The Paradox of Choice

It’s not just anxiety, it makes me lazy as ****

My apology for the **** above, but I’m just frustrated. Like really frustrated. Why? Because I just can’t make up my mind, I have too many choices! I’ve been troubled by this issue quite a lot lately, so I decided to google “too many choices”, and lo and behold, it is actually a psychological problem quite prominent in behavioral economics, with a number of studies and books published.

The title of this post is “borrowed” from a book of the same name by American psychologist Barry Schwartz, published in 2004. I’m not going to pretend that I’ve read the book, because I have not (here’s the Wikipedia page, and here’s the book page on Amazon, if you are interested), but I have watched Barry’s TED talk and I recommend it! It’s an interesting, funny talk, and a lot faster than reading a book! Basically the points are 1) some choices are better than no choices but there can be TOO many 2) When there’re TOO many options, people may have difficulty picking one, even to the point of being paralyzed 3)With so many choices available people develop high expectations and thus less likely to be satisfied with their actual chosen one(s) and 4) When faced with such dissatisfaction, we are likely to blame OURSELVES for making that self-perceived poor choice.

To be honest I was not aware of this book prior to writing this post (well, or any other book on this matter, and there are actually a decent number of them), but I have come across studies in behavioral economics where customers facing a larger assortment of products are LESS likely to make a purchase. Some other researchers have pointed to the distinction between being overwhelmed by number of choices and being perplexed by lack of information on the properties/differences of those choices. I agree that the information thing is a valid point, but it does not take away from the daunting challenge of picking and choosing. In fact, the more you KNOW about properties and stuff like that, the more you have to THINK and consider, and when the number of options passes a certain threshold, compare-and-contrast becomes too much.

In his TED talk, Barry used the numbers of choices of various consumer products as examples. Those are quite large numbers, and that was years ago! Recently, however, there have been attempts by retailers to scale back on the different lines of products they carry, although I don’t know how much of that decision is based on “the art of choosing” and how much is inventory management. Whatever it is, I welcome that move. It makes shopping easier for me. I am not that picky, most of the time; but when there’s too much to choose from, I’m kind of forced to be picky. So I would pick the “easy-way-out”: not buying anything.

Alright, now back to the opening line of this post. While I’m annoyed by the inconvenience of having to choose stuff to buy, I’m not frustrated by it. It is the choices that I have to make in my everyday life that drive me mad. The main one is: what should I do this morning/today/tonight to be productive? I have quite a long list of things I could and should do, but what has happened way more often than I’d like is that I’d spend a decent amount of time considering the options, can’t make up my mind, and then pick “the easy way out”, which in this case is likely surfing the webs or go to bed. So as the result of having too many options to be productive, I end up not being productive at all! Now, I understand that a big part of this is my own problem; someone with more resolve/determination would get things done no matter what. That said, I am not that someone, so I have to deal with it my own way, and it may seem counter-intuitive at first, but I actually ADD more option, but just ONE more.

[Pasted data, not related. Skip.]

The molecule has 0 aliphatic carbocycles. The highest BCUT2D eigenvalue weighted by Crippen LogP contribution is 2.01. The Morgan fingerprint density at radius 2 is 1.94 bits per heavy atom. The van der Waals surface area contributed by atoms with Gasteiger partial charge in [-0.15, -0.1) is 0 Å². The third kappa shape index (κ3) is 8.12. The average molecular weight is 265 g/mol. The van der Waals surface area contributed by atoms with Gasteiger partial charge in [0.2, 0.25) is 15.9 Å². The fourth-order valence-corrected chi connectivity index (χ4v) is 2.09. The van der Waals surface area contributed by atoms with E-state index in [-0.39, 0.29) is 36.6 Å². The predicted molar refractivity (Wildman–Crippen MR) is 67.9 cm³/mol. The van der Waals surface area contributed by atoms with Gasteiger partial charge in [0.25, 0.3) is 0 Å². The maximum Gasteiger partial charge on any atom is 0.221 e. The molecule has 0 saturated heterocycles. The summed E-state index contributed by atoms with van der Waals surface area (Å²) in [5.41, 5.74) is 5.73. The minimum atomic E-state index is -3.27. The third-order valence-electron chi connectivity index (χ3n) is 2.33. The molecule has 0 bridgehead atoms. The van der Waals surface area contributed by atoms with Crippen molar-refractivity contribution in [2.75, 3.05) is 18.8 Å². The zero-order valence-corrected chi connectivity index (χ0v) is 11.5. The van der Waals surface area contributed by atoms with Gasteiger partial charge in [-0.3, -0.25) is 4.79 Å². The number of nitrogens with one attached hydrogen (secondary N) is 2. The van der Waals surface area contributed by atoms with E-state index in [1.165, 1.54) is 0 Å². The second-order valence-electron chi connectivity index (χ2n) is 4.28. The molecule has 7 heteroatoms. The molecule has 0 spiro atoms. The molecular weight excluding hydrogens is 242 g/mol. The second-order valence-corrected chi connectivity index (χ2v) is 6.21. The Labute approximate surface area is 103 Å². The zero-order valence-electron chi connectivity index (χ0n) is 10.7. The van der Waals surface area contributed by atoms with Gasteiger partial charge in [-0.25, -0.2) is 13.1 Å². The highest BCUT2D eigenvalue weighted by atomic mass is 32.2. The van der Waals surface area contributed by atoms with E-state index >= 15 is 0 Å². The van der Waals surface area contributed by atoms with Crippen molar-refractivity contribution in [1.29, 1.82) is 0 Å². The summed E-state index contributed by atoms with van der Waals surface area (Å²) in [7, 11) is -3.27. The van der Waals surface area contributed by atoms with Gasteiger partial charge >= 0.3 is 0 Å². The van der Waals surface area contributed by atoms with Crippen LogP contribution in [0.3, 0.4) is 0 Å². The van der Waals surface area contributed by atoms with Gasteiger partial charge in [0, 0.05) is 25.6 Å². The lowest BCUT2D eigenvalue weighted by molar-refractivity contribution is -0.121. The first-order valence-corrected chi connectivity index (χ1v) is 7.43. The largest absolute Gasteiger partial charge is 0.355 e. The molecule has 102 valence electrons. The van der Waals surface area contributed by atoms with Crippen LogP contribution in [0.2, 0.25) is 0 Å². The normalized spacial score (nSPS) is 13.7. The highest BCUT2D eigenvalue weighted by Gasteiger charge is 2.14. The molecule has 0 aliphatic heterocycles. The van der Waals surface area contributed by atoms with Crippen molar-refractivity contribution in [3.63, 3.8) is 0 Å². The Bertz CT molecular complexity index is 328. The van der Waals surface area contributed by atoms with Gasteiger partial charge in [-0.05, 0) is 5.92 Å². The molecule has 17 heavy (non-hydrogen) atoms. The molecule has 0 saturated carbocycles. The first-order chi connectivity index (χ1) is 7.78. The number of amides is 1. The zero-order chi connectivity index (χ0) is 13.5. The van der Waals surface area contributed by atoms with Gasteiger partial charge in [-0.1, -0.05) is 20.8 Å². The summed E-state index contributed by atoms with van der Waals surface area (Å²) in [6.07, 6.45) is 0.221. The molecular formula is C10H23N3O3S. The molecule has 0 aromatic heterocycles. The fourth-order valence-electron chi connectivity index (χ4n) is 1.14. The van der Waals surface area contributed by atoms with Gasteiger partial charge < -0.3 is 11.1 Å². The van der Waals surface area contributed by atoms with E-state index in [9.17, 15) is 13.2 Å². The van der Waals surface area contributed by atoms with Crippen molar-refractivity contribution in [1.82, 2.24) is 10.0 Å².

I call it the default option, something I’d pick whenever I can’t make up my mind when surrounded by all the choices. Starting with something simple like clothing. Everyone probably knows by now how Facebook founder dresses, he has ONLY one choice (that infamous grey T-shirt) so basically he doesn’t have to choose at all, that makes dressing up easier and saves time. It doesn’t work for me! (or more like I don’t want it). I am a girl, I like clothes, I like mixing and matching them, and I very much DON’T want to wear the same style/set all week. But when I can’t choose, or simply just not enough time to go through that process, I’d go with my default option: black jeans, black T-shirt and shoes (All-black always looks good, my friends 😀 ) And I use this strategy for my productivity problem as well. If I find myself thinking “what should I do now” for more than 15 minutes, I’d go with the default “productivity option”: learning German. I pick this to be the default choice because it’s never a bad time to practice language, and it can be done in small chunks, so if something else comes up or I actually decide on doing other things, I can easily put it aside. Works quite well.

I am relieved that I’m not alone in this suffering. I think it’s okay to have more choices; we just have to take the plunge at some point. And as Barry said in his TED talk “The secret to happiness is to have low expectations”, a lesson which should NOT be taken out of context. I would like to modify this a little: The secret to happiness is knowing when to have low expectations.

Happy choosing!


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